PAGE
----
Would you give me permission to share your email with the group? I know they would be interested to hear your response.

And I want you to know that I appreciate the film and the story. I recognize its importance. In many ways this was a matter of mismatched expectations.

Thanks again for responding.



4. Pamela's response

I would love for you to post my email on your blog!

I truly truly did not intend to exclude women who are not mothers from the issues addressed in this film. I think that even if a woman is not a mother, she has a mother, her sister is a mother, her grandmother is a mother...and in that sense, it applies.

Also, I do feel that in the film, we discuss, pretty explicitly the fact that for many women for many years, the only way to even do one’s work, was to NOT have children. So, the film explores what happens when one does have children?

I feel that for women, this issue of having children or not, can be so intensely divisive and that is sad. I love having friends who are not mothers—they have a different perspective! And we need ALL of women’s experiences seen, heard, lived and sung!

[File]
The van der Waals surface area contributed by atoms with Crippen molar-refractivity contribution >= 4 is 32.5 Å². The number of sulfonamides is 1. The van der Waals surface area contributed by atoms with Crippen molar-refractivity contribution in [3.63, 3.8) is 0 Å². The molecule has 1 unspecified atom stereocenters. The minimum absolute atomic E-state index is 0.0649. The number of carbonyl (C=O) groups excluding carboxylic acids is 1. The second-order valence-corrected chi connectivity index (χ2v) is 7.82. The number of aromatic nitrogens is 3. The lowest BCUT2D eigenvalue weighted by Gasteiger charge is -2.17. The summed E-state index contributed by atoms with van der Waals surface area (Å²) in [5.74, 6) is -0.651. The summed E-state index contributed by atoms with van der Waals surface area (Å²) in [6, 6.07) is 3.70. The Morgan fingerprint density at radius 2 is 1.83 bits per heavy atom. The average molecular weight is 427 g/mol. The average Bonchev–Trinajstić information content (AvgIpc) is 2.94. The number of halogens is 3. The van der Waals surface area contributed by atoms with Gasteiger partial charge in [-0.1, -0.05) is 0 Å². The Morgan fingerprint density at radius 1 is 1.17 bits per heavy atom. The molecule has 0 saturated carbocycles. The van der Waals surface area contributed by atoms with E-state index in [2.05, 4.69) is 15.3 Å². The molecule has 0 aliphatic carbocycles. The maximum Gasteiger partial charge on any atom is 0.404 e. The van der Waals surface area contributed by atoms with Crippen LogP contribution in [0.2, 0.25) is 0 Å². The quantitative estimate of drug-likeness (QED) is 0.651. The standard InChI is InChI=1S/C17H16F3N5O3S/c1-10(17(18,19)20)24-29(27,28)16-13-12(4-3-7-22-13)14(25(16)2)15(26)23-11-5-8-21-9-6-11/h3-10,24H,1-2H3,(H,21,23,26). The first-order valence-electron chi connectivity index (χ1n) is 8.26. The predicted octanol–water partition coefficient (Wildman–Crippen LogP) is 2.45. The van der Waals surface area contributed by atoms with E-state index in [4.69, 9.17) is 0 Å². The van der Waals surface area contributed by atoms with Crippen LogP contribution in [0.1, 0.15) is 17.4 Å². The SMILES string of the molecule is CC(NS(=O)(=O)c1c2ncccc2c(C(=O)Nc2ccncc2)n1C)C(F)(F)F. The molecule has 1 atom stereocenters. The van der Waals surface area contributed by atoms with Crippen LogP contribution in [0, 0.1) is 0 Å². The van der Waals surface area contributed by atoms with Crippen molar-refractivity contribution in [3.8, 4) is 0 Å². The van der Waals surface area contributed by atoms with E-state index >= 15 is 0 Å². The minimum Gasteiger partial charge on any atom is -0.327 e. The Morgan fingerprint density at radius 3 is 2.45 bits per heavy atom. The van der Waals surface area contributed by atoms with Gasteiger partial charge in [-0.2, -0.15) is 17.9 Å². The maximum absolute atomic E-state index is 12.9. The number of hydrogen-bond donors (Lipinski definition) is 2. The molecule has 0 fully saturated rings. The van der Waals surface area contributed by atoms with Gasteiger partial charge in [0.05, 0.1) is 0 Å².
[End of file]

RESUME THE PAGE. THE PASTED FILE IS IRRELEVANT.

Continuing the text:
Yours, Pamela

In the end, one of my big learnings (and I've shared this with Pamela) is that there is such a deep need for our stories, for all of our stories. Everyone wants to see their story, myself included. It's like Who Does She Think She Is was a life raft in the middle of an ocean of women and each of us wanted so deeply to get on.

And of course Pamela had to tell the story she was meant to tell - and it was gorgeous and important and a reminder to us all to tell our stories and to make room for each other's.

I've been deeply encouraged by the discussion, its vulnerability and its desire for inclusion. I believe that from there so much is possible. There's many more films to be made and much healing to be done.

PS Thank you to each of you who encouraged me to consider making a film. Little did you know you were watering a dream in my heart. Much love to you all!


Genie Sea said...
This comment has been removed by the author.
Anonymous said...


please make a film for the rest of us.

I've been thinking lately about the stories we all have to tell, and the stories we have 'special rights' to tell. You know, the ones that we would feel bad hearing from someone else's words.
I've put aside some fiction because i didn't feel I had the right to the story. so i've returned to my own tales.